Thursday, 9 October 2014

Plesiorycteropus was a giant tenrec

Innomate (pelvic bone) of Plesiorycteropus an extinct mammal
from Madagascar (Drawing by Forsyth Major 1908)
The recent fauna of Madagascar included species that were much larger than those found today an example being the gorilla-sized lemur Megaladapis. One of these fossils Plesiorycteropus has defied interpretation. It has been compared to the aardvark and other myrmecophagous (termite-eating) mammals such as pangolins and anteaters.

The most thorough study of the subfossil material, by McPhee (here), defined two species, P.  madagascariensis and P. germainepetterae, and erected a new Order Bibymalagasia to accomodate them. More recently Asher (here) assigned Plesiorycteropus to the superordinal clade Afrotheria.

Phylogenetic analysis based on collagen sequencing has
Plesiorycteropus as sister to the tenrecs from Buckley 2013 (here)
A recent study (here) relied on molecular sequencing of collagen from a fossil Plesiorycteropus and a range of living mammals. The technique, which uses soft-ionization mass spectroscopy, is a promising alternative to sequencing of ancient DNA. The resultant tree confirmed that Plesiorycteropus belonged to Afrotheria but related to tenrecs rather than the aardvark. Therefore it is part of the radiation from a single colonisation event (Sweepstakes Distribution).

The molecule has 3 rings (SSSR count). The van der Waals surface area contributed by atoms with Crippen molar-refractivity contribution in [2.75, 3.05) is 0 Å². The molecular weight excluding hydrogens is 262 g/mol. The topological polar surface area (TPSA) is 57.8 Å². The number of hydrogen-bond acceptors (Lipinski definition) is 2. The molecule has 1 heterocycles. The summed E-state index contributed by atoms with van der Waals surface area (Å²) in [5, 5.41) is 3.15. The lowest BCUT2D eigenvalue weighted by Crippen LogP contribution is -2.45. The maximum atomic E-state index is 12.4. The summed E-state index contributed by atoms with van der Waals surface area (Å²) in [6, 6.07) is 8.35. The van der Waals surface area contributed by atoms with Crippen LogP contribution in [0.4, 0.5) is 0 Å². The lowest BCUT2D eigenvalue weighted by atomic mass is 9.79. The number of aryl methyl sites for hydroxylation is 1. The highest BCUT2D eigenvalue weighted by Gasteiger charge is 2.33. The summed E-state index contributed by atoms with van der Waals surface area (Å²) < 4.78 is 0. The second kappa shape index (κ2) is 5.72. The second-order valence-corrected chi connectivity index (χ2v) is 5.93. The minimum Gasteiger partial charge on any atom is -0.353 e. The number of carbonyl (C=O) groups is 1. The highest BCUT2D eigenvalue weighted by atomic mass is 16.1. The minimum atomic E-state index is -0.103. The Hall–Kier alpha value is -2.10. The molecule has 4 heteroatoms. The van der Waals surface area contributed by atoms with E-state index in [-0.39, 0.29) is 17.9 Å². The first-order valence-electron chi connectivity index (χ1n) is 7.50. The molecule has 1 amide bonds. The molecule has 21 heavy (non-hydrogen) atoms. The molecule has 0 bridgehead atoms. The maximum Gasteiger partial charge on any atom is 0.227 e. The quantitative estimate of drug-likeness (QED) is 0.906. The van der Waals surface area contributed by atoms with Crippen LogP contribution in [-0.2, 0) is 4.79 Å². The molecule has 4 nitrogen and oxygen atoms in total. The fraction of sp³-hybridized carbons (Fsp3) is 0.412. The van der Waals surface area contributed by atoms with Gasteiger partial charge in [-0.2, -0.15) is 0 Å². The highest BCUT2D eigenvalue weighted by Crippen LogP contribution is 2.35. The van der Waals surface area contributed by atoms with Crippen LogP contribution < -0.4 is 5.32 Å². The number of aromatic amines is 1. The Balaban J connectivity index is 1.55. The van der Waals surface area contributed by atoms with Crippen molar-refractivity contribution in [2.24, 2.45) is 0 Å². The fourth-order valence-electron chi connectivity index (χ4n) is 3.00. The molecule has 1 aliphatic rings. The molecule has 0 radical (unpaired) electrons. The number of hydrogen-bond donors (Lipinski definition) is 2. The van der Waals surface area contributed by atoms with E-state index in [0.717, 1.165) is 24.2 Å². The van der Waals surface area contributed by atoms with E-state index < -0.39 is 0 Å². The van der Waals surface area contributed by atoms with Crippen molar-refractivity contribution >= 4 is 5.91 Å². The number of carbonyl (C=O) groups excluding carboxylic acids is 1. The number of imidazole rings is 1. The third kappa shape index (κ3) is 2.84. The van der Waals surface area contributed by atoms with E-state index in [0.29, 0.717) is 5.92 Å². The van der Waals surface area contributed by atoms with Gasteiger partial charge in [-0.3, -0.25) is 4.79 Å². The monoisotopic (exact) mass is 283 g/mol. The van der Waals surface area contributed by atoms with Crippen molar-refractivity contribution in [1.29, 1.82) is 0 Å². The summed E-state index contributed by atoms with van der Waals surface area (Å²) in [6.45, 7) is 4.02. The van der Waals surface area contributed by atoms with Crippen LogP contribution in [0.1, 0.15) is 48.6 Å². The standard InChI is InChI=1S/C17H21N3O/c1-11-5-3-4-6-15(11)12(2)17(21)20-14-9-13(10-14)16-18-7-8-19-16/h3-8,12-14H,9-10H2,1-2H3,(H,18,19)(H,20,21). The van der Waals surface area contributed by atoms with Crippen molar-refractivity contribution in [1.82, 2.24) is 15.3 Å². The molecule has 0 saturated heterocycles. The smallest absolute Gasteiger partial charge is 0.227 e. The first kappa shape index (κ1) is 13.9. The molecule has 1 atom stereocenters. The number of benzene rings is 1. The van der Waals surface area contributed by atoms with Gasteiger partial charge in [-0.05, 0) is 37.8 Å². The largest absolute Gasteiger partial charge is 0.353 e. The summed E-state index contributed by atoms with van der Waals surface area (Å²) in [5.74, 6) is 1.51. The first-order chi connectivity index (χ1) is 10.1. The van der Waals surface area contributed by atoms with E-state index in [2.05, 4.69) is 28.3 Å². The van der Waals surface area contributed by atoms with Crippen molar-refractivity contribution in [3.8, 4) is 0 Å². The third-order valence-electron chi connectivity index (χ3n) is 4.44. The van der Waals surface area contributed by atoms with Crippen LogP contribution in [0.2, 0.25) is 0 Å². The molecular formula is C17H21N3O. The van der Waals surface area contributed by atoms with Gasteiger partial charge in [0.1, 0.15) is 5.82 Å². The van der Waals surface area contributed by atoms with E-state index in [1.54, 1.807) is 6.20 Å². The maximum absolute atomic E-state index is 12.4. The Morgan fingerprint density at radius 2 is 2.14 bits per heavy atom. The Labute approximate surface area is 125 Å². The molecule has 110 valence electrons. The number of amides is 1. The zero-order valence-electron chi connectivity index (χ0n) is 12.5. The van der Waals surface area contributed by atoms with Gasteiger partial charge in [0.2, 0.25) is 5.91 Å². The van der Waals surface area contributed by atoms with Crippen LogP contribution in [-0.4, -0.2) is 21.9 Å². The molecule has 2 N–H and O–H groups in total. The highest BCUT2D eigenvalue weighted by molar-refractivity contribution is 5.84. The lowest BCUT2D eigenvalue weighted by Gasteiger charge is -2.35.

Tailless tenrec (Tenrec ecaudatus) the largest Malagasy tenrec
weighs about 1 kg. Photo by Markus Fink (GNU Free Documentation Licence)
Estimated size of Plesiorycteropus was 6-18 kg so it certainly was a giant compared with living Malagasy tenrecs and the giant otter shrew which weigh about 1 kg.

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